News that a Broadway production company has secured the rights to James Bond in order to stage a musical has already been greeted with enthusiasm, outrage, confusion, and shrugs by various corners of the Internet. Britain’s top fictitious spy, many argued, is a serious character whose deadly travails deserve better than the Busby Berkeley treatment. MI-6’s brightest, others pointed out, is a ridiculous character who used to fly around in a jetpack and fight in space. Both sides were and are right. The question is whether or not a musical could force a meaningful schism within the church of 007.

The current film Bond, portrayed by Daniel Craig and [maybe Damian Lewis in the nearish future](https://www.inverse.com/article/3853-the-bets-are-in-and-the-james-bond-markets-are-booming, is an unfeeling brute with a violent streak a kilometer wide, very broad shoulders, and eyes like ice palaces. This brooding, fist fight-heavy portrayal is not at odds with the source literature, but it certainly privileges the serious part of Fleming’s stories over the more ridiculous elements. The upcoming Spectre, which will give audiences a big bad with an Oscar, is unlikely to change that.

Craig’s Bond don’t sing. Craig’s Bond don’t dance.

The same couldn’t be said of Roger Moore’s Bond, who was self-consciously absurd, slightly flamboyant, and definitely down for a dance number. That Bond, who effectively passed away in 1985, lived on in the bizarre scripts read with slight hesitation by Pierce Brosnan and in the hearts of fans who prefer their tradecraft with a side of humor. It is this sort of character — sexy, snarky, and apparently immortal — that the unexpectedly good Kingsman: The Secret Service was playing off when it gave us Colin Firth and his battle-tested umbrella.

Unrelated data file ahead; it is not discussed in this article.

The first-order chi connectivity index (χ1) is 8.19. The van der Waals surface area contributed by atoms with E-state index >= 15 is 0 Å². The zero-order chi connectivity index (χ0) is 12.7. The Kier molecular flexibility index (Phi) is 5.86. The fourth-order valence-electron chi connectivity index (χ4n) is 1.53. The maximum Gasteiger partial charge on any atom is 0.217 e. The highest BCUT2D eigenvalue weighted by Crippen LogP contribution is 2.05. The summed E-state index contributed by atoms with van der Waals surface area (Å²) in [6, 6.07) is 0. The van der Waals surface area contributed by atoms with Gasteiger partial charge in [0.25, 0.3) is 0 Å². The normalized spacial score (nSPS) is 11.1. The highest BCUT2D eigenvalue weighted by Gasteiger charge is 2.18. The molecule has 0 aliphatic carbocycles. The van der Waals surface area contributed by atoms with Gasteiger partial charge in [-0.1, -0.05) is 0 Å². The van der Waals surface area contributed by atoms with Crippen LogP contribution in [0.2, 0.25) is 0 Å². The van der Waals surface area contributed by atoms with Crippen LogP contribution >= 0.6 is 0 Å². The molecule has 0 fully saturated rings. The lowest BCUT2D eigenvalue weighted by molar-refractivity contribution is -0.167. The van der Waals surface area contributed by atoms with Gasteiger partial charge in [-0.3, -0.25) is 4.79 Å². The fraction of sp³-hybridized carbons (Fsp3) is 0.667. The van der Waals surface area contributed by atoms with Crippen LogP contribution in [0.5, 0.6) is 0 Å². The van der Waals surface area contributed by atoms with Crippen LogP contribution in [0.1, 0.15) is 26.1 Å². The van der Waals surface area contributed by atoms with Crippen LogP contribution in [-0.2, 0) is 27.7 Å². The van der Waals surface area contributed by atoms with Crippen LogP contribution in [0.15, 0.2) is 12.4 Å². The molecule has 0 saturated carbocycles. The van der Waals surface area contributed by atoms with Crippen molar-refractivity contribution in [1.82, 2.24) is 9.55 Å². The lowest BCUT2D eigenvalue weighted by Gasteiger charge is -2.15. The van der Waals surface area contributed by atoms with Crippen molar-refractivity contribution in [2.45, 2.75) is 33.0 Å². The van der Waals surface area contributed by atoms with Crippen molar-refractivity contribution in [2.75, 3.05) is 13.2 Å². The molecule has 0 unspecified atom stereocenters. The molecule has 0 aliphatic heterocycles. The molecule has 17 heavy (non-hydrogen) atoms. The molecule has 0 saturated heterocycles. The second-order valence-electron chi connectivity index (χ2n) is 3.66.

It’s probably safe to assume that the musical version of Bond (where’s my Jackman at?) is gonna be a bit less buttoned up than Craig, which puts us, the spy-viewing public, in the position of having to either choose between two versions of the same character or hold two opposing ideas in our heads at once. Traditionally, fanboys haven’t been great at that latter trick and the choice seems by its very nature wrong. Bond has always evolved, but he’s never reproduced asexually.

Here’s hoping that having two visions doesn’t devolve into having two franchises. After all, the serious Bond needs the ridiculous Bond to survive. And vice versa.